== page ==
Witnesses to the Persecution

Rev. Dr. DeWayne L. Davis

This Week at Plymouth, March 29, 2024

Can we . . . ‘redeem’ Good Friday in a way that affirms the interplay of divine love, human creativity, and human brokenness, while avoiding dubious theologies that assume salvation requires violence, including the predestined death of God’s only Child?

—Bruce Epperly

There was a time when I avoided Good Friday services. Not because I don’t think Jesus’ crucifixion plays a critical role in a fuller, more meaningful experience and understanding of Holy Week, especially as the foundational event in Jesus’ life and Christianity that makes his resurrection God’s earth-shattering, world-transforming act of vindication. Good Friday goes a long way in tempering the rush to Easter. But I sense an uneasiness with Good Friday services because I think progressive churches have become far too self-conscious about the uncomfortable biblical, theological, and liturgical baggage they carry. From odious substitutionary atonement theological constructs underpinning familiar hymns and prayers to the Gospel texts carelessly read and recited to stoke antisemitism, we may be tempted to skip the observance.

And yet, we must confront and address the reality of the crucifixion. Persecution thrives where there is silence, indifference, or accommodation to the forces of oppression, domination, and exploitation. And we can easily slip into justification of persecution when we accept it as a means of redemption. That was my problem with the movie The Passion of the Christ, Mel Gibson’s popular film about the crucifixion of Jesus, including the 12 hours before his death. The violence of Jesus’s crucifixion that it portrays is so graphic and prolonged that it appears to be the sole point of the movie, forcing us to look at it more as a spectacle served up to satisfy God’s demand for a sacrifice than violent persecution visited upon those who embody love and justice without compromise. In harmonizing very different accounts of the crucifixion of the Gospels, many churches (and Mel Gibson) rob us of a range of perspectives about Jesus’ death and responses to it that speak to our hunger for good news.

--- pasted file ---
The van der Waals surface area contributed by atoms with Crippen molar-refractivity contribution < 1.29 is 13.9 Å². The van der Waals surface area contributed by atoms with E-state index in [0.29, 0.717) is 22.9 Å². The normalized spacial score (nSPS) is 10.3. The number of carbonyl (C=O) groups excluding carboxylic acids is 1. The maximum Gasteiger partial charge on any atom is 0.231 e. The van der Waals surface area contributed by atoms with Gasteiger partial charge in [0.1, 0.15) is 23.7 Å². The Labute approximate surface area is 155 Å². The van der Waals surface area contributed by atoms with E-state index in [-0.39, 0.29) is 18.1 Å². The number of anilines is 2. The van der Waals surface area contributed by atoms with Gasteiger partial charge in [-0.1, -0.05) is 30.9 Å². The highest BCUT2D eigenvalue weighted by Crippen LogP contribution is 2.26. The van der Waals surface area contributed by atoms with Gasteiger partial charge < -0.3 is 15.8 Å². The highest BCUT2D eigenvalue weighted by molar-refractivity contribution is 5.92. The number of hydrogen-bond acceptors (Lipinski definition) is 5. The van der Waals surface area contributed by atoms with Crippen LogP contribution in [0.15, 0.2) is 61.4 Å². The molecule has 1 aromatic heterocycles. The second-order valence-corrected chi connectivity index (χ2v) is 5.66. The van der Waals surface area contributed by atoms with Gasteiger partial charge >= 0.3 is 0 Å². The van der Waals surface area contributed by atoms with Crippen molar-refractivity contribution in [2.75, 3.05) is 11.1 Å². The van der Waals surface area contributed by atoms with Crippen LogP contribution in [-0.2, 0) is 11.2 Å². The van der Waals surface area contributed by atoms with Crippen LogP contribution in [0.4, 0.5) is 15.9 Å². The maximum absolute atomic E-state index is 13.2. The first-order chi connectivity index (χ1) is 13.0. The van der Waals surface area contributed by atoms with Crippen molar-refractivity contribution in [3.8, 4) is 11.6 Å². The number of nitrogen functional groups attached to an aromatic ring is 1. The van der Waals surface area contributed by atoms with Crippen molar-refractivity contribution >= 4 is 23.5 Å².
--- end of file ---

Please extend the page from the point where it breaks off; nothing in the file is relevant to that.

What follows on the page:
In the apparent silencing of Jesus, in the belief that they had thwarted the in-breaking of the reign of God, the forces of empire felt vindicated that they had secured business as usual against an insurgency of love, liberation, and neighborliness. It is fitting that we take the opportunity to grieve and suffer in recalling and remembering the story of Jesus’ betrayal, arrest, trial, crucifixion, and death. In doing so, we take on the responsibility of bearing witness to the persecution of so many in our own time and testifying in response to Jesus’ final words that life is sacred. Unlike Jesus’ followers at the time, we stand in solidarity with Jesus and the persecuted in every age during their trials. It may cause us to tremble and remember the costliness of persecution, but we also recognize our responsibility to join God in healing, saving, and renewing in response to it. Amen.